A power of attorney (POA) is legal authority to act with respect to the assets of a disabled individual. However, a trust established under a POA will result in a trust we consider to be established through the actions of the disabled individual himself or herself because the POA merely establishes an agency relationship.

h. State Medicaid reimbursement requirement

To qualify for the special needs trust exception, the trust must contain specific language that provides that upon the death of the individual, the State(s) will receive all amounts remaining in the trust, up to an amount equal to the total amount of medical assistance paid on behalf of the individual under the State Medicaid plan(s). The State(s) must be listed as the first payee and have priority over payment of other debts and administrative expenses except as listed in SI 01120.203B.3.a.

The trust must provide payback for any State(s) that may have provided medical assistance under the State Medicaid plan(s) and not be limited to any particular State(s). Medicaid payback may also not be limited to any particular period of time, i.e. payback cannot be limited to the period after establishment of the trust.

NOTE: Labeling the trust as a Medicaid pay-back trust, OBRA 1993 pay-back trust, trust established in accordance with 42 U.S.C. § 1396p, or as an MQT, etc. is not sufficient to meet the requirements for this exception. The trust must contain language substantially similar to the language above. An oral trust cannot meet this requirement.

2. Pooled trusts established under Section 1917(d)(4)(C) of the Act

a. General rules for pooled trusts

A pooled trust is a trust established and administered by an organization. It is sometimes called a “master trust” because it contains the assets of many different individuals, each in separate accounts established through the actions of individuals, and each with a beneficiary. By analogy, the pooled trust is like a bank that holds the assets of individual account holders.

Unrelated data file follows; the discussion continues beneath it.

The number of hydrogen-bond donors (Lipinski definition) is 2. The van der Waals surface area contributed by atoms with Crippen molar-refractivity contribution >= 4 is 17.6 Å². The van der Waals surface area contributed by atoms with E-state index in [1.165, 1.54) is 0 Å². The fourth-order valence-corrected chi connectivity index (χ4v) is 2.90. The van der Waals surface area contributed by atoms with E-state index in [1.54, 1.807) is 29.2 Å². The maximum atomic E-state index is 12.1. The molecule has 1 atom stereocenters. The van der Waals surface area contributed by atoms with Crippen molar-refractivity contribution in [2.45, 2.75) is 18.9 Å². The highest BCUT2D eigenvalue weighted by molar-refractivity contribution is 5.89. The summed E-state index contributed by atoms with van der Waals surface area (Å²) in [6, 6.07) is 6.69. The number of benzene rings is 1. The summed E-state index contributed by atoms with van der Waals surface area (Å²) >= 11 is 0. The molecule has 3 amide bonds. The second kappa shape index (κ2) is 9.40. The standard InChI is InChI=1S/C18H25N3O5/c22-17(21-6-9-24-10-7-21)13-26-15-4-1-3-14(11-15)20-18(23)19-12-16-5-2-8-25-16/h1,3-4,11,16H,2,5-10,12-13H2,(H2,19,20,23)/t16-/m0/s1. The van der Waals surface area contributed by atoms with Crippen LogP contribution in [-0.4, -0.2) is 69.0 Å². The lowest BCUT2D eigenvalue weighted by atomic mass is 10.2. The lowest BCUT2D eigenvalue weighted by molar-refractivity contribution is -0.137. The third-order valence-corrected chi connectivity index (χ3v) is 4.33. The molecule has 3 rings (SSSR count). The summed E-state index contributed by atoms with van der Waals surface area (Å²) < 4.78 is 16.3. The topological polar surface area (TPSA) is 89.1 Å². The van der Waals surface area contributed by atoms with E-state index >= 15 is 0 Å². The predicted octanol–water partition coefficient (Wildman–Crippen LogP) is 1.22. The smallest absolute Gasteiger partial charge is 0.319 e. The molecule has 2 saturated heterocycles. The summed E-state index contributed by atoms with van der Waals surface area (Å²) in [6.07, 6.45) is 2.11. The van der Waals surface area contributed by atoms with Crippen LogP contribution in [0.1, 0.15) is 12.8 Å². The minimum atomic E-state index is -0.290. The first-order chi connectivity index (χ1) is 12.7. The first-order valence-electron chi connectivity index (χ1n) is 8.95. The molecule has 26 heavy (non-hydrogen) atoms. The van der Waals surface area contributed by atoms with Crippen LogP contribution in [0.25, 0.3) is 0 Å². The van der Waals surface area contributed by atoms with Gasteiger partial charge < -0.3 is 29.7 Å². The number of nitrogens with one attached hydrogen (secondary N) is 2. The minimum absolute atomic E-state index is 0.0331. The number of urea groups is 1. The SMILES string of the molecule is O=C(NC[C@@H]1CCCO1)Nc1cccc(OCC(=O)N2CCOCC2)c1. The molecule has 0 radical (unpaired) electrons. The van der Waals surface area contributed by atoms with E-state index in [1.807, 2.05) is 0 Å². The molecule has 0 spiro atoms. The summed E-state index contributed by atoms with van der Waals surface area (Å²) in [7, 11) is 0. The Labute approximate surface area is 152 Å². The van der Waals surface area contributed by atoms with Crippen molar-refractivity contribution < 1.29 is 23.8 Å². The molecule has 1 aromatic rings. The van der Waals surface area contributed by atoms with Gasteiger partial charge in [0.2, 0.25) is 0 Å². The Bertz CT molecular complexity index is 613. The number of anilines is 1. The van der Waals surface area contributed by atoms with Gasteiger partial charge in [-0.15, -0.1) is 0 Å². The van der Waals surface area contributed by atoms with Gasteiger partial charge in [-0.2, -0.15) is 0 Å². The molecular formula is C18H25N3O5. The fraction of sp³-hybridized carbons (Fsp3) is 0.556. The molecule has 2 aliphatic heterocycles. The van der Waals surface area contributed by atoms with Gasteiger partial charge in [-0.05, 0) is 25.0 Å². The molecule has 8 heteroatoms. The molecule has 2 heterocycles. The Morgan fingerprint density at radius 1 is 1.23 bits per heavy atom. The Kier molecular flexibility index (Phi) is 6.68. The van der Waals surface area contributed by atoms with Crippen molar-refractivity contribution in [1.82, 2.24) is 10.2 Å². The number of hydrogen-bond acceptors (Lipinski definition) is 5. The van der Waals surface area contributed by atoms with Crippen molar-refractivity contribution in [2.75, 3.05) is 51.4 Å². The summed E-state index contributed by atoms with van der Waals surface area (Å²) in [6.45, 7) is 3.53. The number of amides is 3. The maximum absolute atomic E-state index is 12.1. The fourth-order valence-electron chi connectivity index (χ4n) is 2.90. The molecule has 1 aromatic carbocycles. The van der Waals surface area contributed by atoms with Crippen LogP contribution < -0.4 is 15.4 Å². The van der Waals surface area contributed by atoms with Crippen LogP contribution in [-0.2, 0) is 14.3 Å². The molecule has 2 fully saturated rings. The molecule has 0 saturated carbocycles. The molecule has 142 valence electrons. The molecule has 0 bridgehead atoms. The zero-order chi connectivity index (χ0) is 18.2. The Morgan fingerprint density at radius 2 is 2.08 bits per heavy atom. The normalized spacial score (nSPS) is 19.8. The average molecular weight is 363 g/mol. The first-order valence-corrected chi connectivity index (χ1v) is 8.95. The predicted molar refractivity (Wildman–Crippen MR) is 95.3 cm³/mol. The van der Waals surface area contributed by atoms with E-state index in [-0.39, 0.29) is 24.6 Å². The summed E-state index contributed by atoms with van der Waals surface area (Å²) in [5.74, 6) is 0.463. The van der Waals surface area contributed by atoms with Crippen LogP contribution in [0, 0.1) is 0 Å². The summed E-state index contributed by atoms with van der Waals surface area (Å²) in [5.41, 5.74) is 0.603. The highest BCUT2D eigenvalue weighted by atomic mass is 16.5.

Whenever you are evaluating the trust, it is important to distinguish between the master trust, which is established through the actions of the nonprofit association, and the individual trust accounts within the master trust, which are established through the actions of the individual or another person for the individual.

The provisions of the SSI trust statute do not apply to a trust containing the assets of a disabled individual which meets the following conditions:

  • The pooled trust is established and maintained by a nonprofit association;

  • Separate accounts are maintained for each beneficiary, but assets are pooled for investing and management purposes;

  • Accounts are established solely for the benefit of the disabled individuals;

  • The account in the trust is established through the actions of the individual, a parent, grandparent, legal guardian, or a court; and

  • The trust provides that to the extent any amounts remaining in the beneficiary's account upon the death of the beneficiary are not retained by the trust, the trust will pay to the State(s) the amount remaining up to an amount equal to the total amount of medical assistance paid on behalf of the beneficiary under State Medicaid plan(s).

NOTE: There is no age restriction under this exception. However, a transfer of resources to a trust for an individual age 65 or over may result in a transfer penalty (see SI 01150.121).

CAUTION: A trust which meets the exception to counting the trust under the SSI statutory trust provisions of 1613(e) must still be evaluated under the instructions in SI 01120.200 to determine if it is a countable resource.

b. Disabled

Under the pooled trust exception, the individual whose assets were used to establish the trust account must meet the definition of disabled for purposes of the SSI program.

c. Nonprofit association